Caixin
Nov 14, 2013 03:09 PM

Balancing Financial Reform and Risk in the New Zone

Han Zheng unveiled the Shanghai Free Trade Zone on September 29


(Beijing) – Questions remain about how some of the more audacious reforms will be put into practice, but guidelines for the new China (Shanghai) Free Trade Zone clearly map out plans to experiment with more liberal interest rate and capital account mechanisms.

These financial liberalization steps are also priorities on the Chinese government's agenda for nationwide financial reform, which means any tests that succeed in the Shanghai zone could be expanded to reach other parts of the country.

The bottom line reason behind operating rules for financial reform is risk control, said Han Zheng, the city's Communist Party chief who also serves on China's 25-member Politburo, in an interview with Caixin on October 25.

Han elaborated on the reform moves at the center of the initiative and the need to strike a balance between opening doors to commercial and financial activities and preventing risk. Excerpts from the interview follow.

Caixin: What financial reform initiatives can be expected in the FTZ?

Han Zheng: The first is gradual liberalization of the capital account. The second is marketization of the interest rate system. The State Council has been emphasizing reforms in these areas for several months, and what's been done so far has involved partially liberalizing lending rates. There's still a long way to go and a lot of exploring to do before all lending rates are liberalized. These steps will be tried first in the FTZ. But while a decision has been made, the implementation rules have yet to be written. These will start to be released toward the end of the year, gradually of course.

Then we have the cross-border use of the yuan for trading and settling accounts. This has increased demands for regulation. We need a new set of regulations. The State Council has made a decision to pursue the guidelines, and authorities in charge are now fleshing it out. The principle is clear: There will be as much openness as possible as long as risks can be controlled. This is not something we can afford to get wrong. Efforts to open up, reform and liberalize are no more important than those aimed at guarding against risk. We need to open up further, and devise regulations to control risk accordingly to match the degree of openness. Last but not least, there is the issue of foreign exchange management.

These are the four financial components. Implementation details will be announced in pieces, not all at once. On any road trip, we take one step at a time.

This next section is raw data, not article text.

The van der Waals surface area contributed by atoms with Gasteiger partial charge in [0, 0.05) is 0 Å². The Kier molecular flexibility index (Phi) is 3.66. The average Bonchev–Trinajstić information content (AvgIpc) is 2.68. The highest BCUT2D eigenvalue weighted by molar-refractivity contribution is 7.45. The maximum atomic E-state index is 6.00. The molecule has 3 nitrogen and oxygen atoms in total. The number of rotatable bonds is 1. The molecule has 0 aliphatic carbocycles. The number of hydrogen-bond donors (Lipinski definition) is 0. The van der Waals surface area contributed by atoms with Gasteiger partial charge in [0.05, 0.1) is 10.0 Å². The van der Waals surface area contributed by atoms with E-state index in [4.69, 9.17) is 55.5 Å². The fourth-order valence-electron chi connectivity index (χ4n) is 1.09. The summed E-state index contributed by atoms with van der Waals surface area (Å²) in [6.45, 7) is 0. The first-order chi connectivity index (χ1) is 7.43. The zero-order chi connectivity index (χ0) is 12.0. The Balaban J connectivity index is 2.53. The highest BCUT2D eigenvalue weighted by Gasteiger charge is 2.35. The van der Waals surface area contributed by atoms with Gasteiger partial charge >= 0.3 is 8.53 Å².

When you say guard against risk, do you mean the risks to the FTZ from outside China?

Han: The FTZ is connected to the outside world. There are no barriers. There is a "firewall" between the FTZ and the rest of China: It's a scheme involving strict policies and rules for risk control. Because the FTZ is in China but outside the area covered by China's customs agency, its connections to the outside world must be monitored for risk.

Many things are still being worked out. My thought is that we should use this opening-up process as a springboard for reform. We should take greater reform strides while sticking to the bottom-line need to protect national security and prevent financial risk. We are almost ready to start implementing the rules. The only part that still needs work involves risk prevention.

It seems regulatory arbitrage will be inevitable in the FTZ, with its pursuit of more liberal interest rate and capital account regulations. What is the plan for striking a balance between tolerating reasonable arbitrage and protecting financial order?

Han: The People's Bank of China is working on making the policy now. I believe it will develop measures that prevent regulatory flaws and loopholes. We cannot reform and allow more risks. Preventing risk is the bottom line. This line cannot be crossed during the push for reform. How good we are at preventing risk will determine how big our reform steps are.

We absolutely cannot take systemic and holistic financial risks.

What are other highlights of the FTZ in addition to investment and financial reform?

Han: In trade, we need to update the customs rules. For customs agents to clear goods before checking them will be a major innovation. We also have other measures lined up designed to facilitate trade and make it more convenient. They will further open shipping, trade and related services.

Overall, we could not bet our hopes on everything being ready the minute the FTZ was launched. This is a gradual process that takes time. The central government has given us three years to complete the process and come up with a whole set of measures that can be replicated and used elsewhere.

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